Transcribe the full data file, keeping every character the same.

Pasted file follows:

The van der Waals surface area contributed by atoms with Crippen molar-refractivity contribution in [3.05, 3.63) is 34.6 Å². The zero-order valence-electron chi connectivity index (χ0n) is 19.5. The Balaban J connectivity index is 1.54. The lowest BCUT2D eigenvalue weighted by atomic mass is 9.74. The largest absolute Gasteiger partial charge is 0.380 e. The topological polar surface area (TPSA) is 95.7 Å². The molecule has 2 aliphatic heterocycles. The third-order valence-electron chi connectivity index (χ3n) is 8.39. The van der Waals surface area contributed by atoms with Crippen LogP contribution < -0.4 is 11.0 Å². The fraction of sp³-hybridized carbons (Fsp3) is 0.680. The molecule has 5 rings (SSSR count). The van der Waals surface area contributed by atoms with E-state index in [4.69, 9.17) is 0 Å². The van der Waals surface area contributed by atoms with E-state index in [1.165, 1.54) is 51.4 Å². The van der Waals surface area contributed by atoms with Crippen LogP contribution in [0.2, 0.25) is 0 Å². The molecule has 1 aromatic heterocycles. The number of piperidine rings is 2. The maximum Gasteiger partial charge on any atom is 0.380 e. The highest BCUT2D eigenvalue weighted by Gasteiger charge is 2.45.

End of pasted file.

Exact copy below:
The van der Waals surface area contributed by atoms with Crippen molar-refractivity contribution in [3.05, 3.63) is 34.6 Å². The zero-order valence-electron chi connectivity index (χ0n) is 19.5. The Balaban J connectivity index is 1.54. The lowest BCUT2D eigenvalue weighted by atomic mass is 9.74. The largest absolute Gasteiger partial charge is 0.380 e. The topological polar surface area (TPSA) is 95.7 Å². The molecule has 2 aliphatic heterocycles. The third-order valence-electron chi connectivity index (χ3n) is 8.39. The van der Waals surface area contributed by atoms with Crippen LogP contribution < -0.4 is 11.0 Å². The fraction of sp³-hybridized carbons (Fsp3) is 0.680. The molecule has 5 rings (SSSR count). The van der Waals surface area contributed by atoms with E-state index in [4.69, 9.17) is 0 Å². The van der Waals surface area contributed by atoms with E-state index in [1.165, 1.54) is 51.4 Å². The van der Waals surface area contributed by atoms with Crippen LogP contribution in [0.2, 0.25) is 0 Å². The molecule has 1 aromatic heterocycles. The number of piperidine rings is 2. The maximum Gasteiger partial charge on any atom is 0.380 e. The highest BCUT2D eigenvalue weighted by Gasteiger charge is 2.45.